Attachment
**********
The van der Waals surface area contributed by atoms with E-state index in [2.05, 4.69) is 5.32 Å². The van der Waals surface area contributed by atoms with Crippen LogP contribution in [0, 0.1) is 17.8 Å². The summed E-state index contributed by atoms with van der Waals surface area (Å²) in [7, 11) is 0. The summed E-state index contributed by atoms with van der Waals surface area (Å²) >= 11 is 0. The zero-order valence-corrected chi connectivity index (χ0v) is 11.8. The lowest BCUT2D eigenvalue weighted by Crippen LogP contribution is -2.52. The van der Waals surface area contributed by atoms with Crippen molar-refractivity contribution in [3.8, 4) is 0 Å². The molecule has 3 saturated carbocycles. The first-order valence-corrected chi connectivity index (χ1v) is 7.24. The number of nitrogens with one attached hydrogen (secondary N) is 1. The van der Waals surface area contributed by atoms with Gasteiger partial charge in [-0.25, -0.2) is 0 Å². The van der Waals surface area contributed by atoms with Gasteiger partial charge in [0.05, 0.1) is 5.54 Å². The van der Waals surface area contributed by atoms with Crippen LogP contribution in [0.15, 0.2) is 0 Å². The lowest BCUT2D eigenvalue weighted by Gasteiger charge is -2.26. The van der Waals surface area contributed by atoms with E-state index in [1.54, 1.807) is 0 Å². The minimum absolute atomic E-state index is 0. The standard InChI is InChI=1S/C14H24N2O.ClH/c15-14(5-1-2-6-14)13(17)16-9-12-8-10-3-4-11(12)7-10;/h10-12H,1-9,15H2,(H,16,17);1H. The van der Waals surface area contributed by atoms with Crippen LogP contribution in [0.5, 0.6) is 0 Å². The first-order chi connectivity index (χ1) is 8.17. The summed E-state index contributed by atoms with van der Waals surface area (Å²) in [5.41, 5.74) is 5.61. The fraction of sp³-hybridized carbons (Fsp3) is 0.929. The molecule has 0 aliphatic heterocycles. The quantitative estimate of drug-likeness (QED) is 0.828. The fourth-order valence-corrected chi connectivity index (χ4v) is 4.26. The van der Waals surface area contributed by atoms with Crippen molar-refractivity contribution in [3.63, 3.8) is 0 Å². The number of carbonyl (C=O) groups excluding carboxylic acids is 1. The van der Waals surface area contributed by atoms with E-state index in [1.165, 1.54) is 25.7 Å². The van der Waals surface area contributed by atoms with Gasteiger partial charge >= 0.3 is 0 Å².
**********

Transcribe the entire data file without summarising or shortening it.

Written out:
The van der Waals surface area contributed by atoms with E-state index in [2.05, 4.69) is 5.32 Å². The van der Waals surface area contributed by atoms with Crippen LogP contribution in [0, 0.1) is 17.8 Å². The summed E-state index contributed by atoms with van der Waals surface area (Å²) in [7, 11) is 0. The summed E-state index contributed by atoms with van der Waals surface area (Å²) >= 11 is 0. The zero-order valence-corrected chi connectivity index (χ0v) is 11.8. The lowest BCUT2D eigenvalue weighted by Crippen LogP contribution is -2.52. The van der Waals surface area contributed by atoms with Crippen molar-refractivity contribution in [3.8, 4) is 0 Å². The molecule has 3 saturated carbocycles. The first-order valence-corrected chi connectivity index (χ1v) is 7.24. The number of nitrogens with one attached hydrogen (secondary N) is 1. The van der Waals surface area contributed by atoms with Gasteiger partial charge in [-0.25, -0.2) is 0 Å². The van der Waals surface area contributed by atoms with Gasteiger partial charge in [0.05, 0.1) is 5.54 Å². The van der Waals surface area contributed by atoms with Crippen LogP contribution in [0.15, 0.2) is 0 Å². The lowest BCUT2D eigenvalue weighted by Gasteiger charge is -2.26. The van der Waals surface area contributed by atoms with E-state index in [1.54, 1.807) is 0 Å². The minimum absolute atomic E-state index is 0. The standard InChI is InChI=1S/C14H24N2O.ClH/c15-14(5-1-2-6-14)13(17)16-9-12-8-10-3-4-11(12)7-10;/h10-12H,1-9,15H2,(H,16,17);1H. The van der Waals surface area contributed by atoms with Crippen LogP contribution in [0.5, 0.6) is 0 Å². The first-order chi connectivity index (χ1) is 8.17. The summed E-state index contributed by atoms with van der Waals surface area (Å²) in [5.41, 5.74) is 5.61. The fraction of sp³-hybridized carbons (Fsp3) is 0.929. The molecule has 0 aliphatic heterocycles. The quantitative estimate of drug-likeness (QED) is 0.828. The fourth-order valence-corrected chi connectivity index (χ4v) is 4.26. The van der Waals surface area contributed by atoms with Crippen molar-refractivity contribution in [3.63, 3.8) is 0 Å². The number of carbonyl (C=O) groups excluding carboxylic acids is 1. The van der Waals surface area contributed by atoms with E-state index in [1.165, 1.54) is 25.7 Å². The van der Waals surface area contributed by atoms with Gasteiger partial charge >= 0.3 is 0 Å².